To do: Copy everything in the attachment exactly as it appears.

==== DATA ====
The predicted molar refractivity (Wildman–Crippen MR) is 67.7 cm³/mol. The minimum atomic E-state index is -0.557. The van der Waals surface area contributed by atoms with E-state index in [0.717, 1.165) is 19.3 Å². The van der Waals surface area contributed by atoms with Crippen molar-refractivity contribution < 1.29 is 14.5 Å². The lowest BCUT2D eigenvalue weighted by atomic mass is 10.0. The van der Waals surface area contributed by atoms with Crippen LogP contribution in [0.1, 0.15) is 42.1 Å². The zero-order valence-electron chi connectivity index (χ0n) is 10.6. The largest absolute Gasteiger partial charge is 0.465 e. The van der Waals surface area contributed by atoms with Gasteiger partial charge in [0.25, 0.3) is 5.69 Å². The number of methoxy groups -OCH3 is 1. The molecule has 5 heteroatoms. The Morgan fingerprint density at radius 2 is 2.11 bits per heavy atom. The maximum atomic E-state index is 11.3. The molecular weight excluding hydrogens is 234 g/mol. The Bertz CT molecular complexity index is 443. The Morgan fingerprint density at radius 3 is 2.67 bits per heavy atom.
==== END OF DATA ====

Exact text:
The predicted molar refractivity (Wildman–Crippen MR) is 67.7 cm³/mol. The minimum atomic E-state index is -0.557. The van der Waals surface area contributed by atoms with E-state index in [0.717, 1.165) is 19.3 Å². The van der Waals surface area contributed by atoms with Crippen molar-refractivity contribution < 1.29 is 14.5 Å². The lowest BCUT2D eigenvalue weighted by atomic mass is 10.0. The van der Waals surface area contributed by atoms with Crippen LogP contribution in [0.1, 0.15) is 42.1 Å². The zero-order valence-electron chi connectivity index (χ0n) is 10.6. The largest absolute Gasteiger partial charge is 0.465 e. The van der Waals surface area contributed by atoms with Gasteiger partial charge in [0.25, 0.3) is 5.69 Å². The number of methoxy groups -OCH3 is 1. The molecule has 5 heteroatoms. The Morgan fingerprint density at radius 2 is 2.11 bits per heavy atom. The maximum atomic E-state index is 11.3. The molecular weight excluding hydrogens is 234 g/mol. The Bertz CT molecular complexity index is 443. The Morgan fingerprint density at radius 3 is 2.67 bits per heavy atom.